With regular compact cameras going the way of the dodo, Canon is trying something completely different. It just unveiled the PowerShot Zoom, a "compact telephoto monocular," with a design that looks like a golf rangefinder rather than a camera or camcorder. It's designed not only to take 12-megapixel photos and 1080p video, but work as a viewer for "hiking, birdwatching and nature gazing," according to Canon.


To keep that form factor so small, the PowerShot Zoom has a relatively tiny 1/3-inch sensor along with an f/5.6-6.3 lens that supports 100mm or 400mm focal lengths, along with a digital zoom to 800mm (full-frame equivalent.) You can capture either 12-megapixel photos or 1080p video (with a modest 100-3200 ISO range) to a microSD card, and it has built-in optical stabilization along with face-tracking autofocus capability. The battery can last for about 150 shots.

However, Canon is also pitching this as a monocular viewer that gives you highly zoomed-in views of sports, wildlife, concerts or scenic views via the 2.36-million dot EVF. The Canon Camera Connect app makes it easy to capture and share those via a smartphone. It'll run for about 70 minutes in this mode before the battery needs to be recharged via the USB-C port.


It's a pretty unique device, and Canon is clearly trying something different in attempt to replace the budget compact camera market that smartphones have almost completely displaced. The PowerShot Zoom will arrive in late November 2020 for $300.


Resource: engadget.com


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Canon's PowerShot Zoom is part camera, part nature gazer

With regular compact cameras going the way of the dodo, Canon is trying something completely different. It just unveiled the PowerShot Zoom, a "compact telephoto monocular," with a design that looks like a golf rangefinder rather than a camera or camcorder. It's designed not only to take 12-megapixel photos and 1080p video, but work as a viewer for "hiking, birdwatching and nature gazing," according to Canon.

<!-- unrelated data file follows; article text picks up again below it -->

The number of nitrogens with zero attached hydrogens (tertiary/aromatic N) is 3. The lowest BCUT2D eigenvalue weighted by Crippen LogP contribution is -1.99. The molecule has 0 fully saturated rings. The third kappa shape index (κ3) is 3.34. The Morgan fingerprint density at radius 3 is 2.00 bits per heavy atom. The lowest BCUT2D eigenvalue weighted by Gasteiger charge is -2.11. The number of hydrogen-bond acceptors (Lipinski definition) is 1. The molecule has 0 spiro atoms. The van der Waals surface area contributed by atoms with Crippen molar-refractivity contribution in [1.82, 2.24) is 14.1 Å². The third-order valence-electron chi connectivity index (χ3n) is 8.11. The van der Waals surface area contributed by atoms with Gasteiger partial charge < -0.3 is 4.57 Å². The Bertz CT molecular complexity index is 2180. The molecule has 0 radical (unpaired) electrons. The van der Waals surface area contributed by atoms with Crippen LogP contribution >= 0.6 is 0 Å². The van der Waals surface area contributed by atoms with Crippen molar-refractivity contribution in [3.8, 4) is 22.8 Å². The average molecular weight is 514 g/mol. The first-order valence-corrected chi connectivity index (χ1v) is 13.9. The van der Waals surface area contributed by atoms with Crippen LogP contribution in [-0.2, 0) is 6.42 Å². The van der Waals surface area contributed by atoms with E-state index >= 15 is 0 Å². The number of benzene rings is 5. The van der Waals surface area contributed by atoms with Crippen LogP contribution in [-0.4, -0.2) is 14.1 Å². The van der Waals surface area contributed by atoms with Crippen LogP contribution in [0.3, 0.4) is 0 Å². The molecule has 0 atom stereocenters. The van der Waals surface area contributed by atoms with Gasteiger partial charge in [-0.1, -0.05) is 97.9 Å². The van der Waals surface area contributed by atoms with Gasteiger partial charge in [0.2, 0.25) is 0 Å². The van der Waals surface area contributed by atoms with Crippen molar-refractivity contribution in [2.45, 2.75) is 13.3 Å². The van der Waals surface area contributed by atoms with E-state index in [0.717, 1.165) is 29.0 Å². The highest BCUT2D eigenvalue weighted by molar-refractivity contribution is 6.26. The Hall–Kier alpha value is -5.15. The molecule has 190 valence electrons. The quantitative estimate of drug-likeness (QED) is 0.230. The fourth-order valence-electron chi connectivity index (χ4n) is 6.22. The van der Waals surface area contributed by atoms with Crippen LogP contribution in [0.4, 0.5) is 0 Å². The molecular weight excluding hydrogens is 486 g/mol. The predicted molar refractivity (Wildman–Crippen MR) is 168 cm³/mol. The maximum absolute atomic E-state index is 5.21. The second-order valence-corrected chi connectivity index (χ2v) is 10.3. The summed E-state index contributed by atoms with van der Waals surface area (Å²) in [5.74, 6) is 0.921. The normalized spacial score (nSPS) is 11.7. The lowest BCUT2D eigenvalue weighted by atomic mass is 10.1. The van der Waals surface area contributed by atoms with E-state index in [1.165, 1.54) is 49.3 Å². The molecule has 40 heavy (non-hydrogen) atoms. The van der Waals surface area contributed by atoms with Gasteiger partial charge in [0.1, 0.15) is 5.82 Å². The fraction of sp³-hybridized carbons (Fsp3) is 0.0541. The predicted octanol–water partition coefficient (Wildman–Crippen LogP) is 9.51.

To keep that form factor so small, the PowerShot Zoom has a relatively tiny 1/3-inch sensor along with an f/5.6-6.3 lens that supports 100mm or 400mm focal lengths, along with a digital zoom to 800mm (full-frame equivalent.) You can capture either 12-megapixel photos or 1080p video (with a modest 100-3200 ISO range) to a microSD card, and it has built-in optical stabilization along with face-tracking autofocus capability. The battery can last for about 150 shots.

However, Canon is also pitching this as a monocular viewer that gives you highly zoomed-in views of sports, wildlife, concerts or scenic views via the 2.36-million dot EVF. The Canon Camera Connect app makes it easy to capture and share those via a smartphone. It'll run for about 70 minutes in this mode before the battery needs to be recharged via the USB-C port.


It's a pretty unique device, and Canon is clearly trying something different in attempt to replace the budget compact camera market that smartphones have almost completely displaced. The PowerShot Zoom will arrive in late November 2020 for $300.


Resource: engadget.com


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